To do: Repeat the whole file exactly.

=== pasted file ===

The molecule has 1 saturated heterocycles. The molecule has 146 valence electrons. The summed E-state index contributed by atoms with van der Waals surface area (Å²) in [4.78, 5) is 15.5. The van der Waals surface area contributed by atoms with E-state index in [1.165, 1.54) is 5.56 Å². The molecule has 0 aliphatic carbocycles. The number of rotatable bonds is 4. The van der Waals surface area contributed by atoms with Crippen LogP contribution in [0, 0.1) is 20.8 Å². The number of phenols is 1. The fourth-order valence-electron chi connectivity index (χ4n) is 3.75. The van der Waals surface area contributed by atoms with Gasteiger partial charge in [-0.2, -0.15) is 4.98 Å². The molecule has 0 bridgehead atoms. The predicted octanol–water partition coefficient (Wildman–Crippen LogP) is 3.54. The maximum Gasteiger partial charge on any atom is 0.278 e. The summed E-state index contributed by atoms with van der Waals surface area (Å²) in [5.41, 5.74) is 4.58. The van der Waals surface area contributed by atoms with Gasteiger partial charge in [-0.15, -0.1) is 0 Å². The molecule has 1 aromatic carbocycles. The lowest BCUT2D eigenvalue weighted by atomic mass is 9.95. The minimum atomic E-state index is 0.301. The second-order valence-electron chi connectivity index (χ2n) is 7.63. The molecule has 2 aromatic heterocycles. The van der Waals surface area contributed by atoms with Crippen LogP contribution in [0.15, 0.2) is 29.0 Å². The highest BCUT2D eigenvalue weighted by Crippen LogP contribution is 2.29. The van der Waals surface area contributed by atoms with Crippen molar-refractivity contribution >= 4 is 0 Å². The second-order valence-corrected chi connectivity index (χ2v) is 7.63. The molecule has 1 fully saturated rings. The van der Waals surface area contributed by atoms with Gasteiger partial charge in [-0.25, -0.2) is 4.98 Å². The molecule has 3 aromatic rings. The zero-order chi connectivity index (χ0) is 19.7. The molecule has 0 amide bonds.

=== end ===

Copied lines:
The molecule has 1 saturated heterocycles. The molecule has 146 valence electrons. The summed E-state index contributed by atoms with van der Waals surface area (Å²) in [4.78, 5) is 15.5. The van der Waals surface area contributed by atoms with E-state index in [1.165, 1.54) is 5.56 Å². The molecule has 0 aliphatic carbocycles. The number of rotatable bonds is 4. The van der Waals surface area contributed by atoms with Crippen LogP contribution in [0, 0.1) is 20.8 Å². The number of phenols is 1. The fourth-order valence-electron chi connectivity index (χ4n) is 3.75. The van der Waals surface area contributed by atoms with Gasteiger partial charge in [-0.2, -0.15) is 4.98 Å². The molecule has 0 bridgehead atoms. The predicted octanol–water partition coefficient (Wildman–Crippen LogP) is 3.54. The maximum Gasteiger partial charge on any atom is 0.278 e. The summed E-state index contributed by atoms with van der Waals surface area (Å²) in [5.41, 5.74) is 4.58. The van der Waals surface area contributed by atoms with Gasteiger partial charge in [-0.15, -0.1) is 0 Å². The molecule has 1 aromatic carbocycles. The lowest BCUT2D eigenvalue weighted by atomic mass is 9.95. The minimum atomic E-state index is 0.301. The second-order valence-electron chi connectivity index (χ2n) is 7.63. The molecule has 2 aromatic heterocycles. The van der Waals surface area contributed by atoms with Crippen LogP contribution in [0.15, 0.2) is 29.0 Å². The highest BCUT2D eigenvalue weighted by Crippen LogP contribution is 2.29. The van der Waals surface area contributed by atoms with Crippen molar-refractivity contribution >= 4 is 0 Å². The second-order valence-corrected chi connectivity index (χ2v) is 7.63. The molecule has 1 fully saturated rings. The van der Waals surface area contributed by atoms with Gasteiger partial charge in [-0.25, -0.2) is 4.98 Å². The molecule has 3 aromatic rings. The zero-order chi connectivity index (χ0) is 19.7. The molecule has 0 amide bonds.